Do Monetary Incentive and Depressive/Anxious Traits Influence Cheating Behaviour? by Gurjot (Joey) Chhina
From Ivy Ng
by Gurjot (Joey) Chhina
Supervisor: Dr. Evan Lopes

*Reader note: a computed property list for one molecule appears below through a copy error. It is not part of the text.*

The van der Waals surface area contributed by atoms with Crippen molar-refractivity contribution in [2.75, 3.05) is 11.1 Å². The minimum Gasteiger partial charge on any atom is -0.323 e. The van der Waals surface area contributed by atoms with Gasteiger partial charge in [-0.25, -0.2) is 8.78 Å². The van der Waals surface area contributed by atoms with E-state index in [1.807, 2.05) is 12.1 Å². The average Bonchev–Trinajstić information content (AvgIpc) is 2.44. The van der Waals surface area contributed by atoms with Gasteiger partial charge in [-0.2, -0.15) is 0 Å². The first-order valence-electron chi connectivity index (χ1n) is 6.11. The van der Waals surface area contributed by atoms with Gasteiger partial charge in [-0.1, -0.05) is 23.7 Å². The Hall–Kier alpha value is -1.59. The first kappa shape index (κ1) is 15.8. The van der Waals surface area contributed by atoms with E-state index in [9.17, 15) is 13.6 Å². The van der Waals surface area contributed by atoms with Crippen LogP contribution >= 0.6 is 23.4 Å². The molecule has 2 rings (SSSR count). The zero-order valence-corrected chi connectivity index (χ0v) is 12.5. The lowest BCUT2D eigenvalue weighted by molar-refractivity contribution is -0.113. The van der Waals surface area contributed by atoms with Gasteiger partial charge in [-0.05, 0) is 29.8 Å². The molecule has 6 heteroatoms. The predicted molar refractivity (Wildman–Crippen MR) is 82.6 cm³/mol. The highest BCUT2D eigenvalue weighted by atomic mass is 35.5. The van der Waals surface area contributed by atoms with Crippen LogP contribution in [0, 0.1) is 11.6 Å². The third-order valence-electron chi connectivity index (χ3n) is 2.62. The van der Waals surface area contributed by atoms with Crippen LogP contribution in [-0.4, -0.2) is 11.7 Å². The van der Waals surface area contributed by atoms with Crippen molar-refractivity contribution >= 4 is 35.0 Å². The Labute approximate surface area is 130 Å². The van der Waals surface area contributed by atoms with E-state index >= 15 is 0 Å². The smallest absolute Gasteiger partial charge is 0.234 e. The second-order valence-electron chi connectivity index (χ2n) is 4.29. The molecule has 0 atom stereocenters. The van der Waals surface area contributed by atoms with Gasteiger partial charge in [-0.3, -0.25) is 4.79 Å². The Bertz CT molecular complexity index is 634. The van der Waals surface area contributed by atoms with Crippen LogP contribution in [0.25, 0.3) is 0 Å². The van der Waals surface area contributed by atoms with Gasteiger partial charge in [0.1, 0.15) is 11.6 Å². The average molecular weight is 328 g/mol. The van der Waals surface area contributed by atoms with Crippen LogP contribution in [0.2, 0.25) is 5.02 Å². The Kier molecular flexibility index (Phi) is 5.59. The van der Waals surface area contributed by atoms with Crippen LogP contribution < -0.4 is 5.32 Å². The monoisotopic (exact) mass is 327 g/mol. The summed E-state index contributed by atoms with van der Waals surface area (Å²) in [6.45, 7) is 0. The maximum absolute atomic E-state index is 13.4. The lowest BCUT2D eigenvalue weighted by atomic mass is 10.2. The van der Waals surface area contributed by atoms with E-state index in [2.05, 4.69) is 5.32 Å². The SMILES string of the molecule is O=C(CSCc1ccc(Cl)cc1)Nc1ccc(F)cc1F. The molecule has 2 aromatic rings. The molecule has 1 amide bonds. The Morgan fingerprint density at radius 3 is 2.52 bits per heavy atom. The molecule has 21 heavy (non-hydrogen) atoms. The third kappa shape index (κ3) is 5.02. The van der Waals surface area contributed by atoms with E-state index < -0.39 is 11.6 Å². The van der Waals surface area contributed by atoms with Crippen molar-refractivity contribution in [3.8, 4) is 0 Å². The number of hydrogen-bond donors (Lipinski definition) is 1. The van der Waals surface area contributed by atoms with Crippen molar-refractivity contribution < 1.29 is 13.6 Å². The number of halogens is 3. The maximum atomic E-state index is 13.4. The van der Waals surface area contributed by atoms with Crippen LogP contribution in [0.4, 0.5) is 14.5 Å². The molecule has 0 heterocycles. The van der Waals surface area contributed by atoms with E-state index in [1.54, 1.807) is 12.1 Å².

Cheating is an ongoing issue that is in countless contexts in the world of academics. Challenges arise when differentiating what is accidental versus deliberate for students and faculty alike. This study examined how monetary incentive can affect cheating behaviour, while also taking into consideration depressive and anxious traits. These factors were studied in the context of a difficult trivia test where each question was incentivized in order to provide participants with a motivation to perform well. We predicted that receiving answers and the monetary incentive would result in amplified cheating behaviour across individuals. Further, we hypothesized that those who have depressive and anxious traits would have greater cheating behaviour than those without the aforementioned traits. Findings revealed no significance between cheating behaviour, and depressive and anxious traits. Future studies could adapt this study’s methods to continue the exploration of the influence of mental health issues on academic cheating.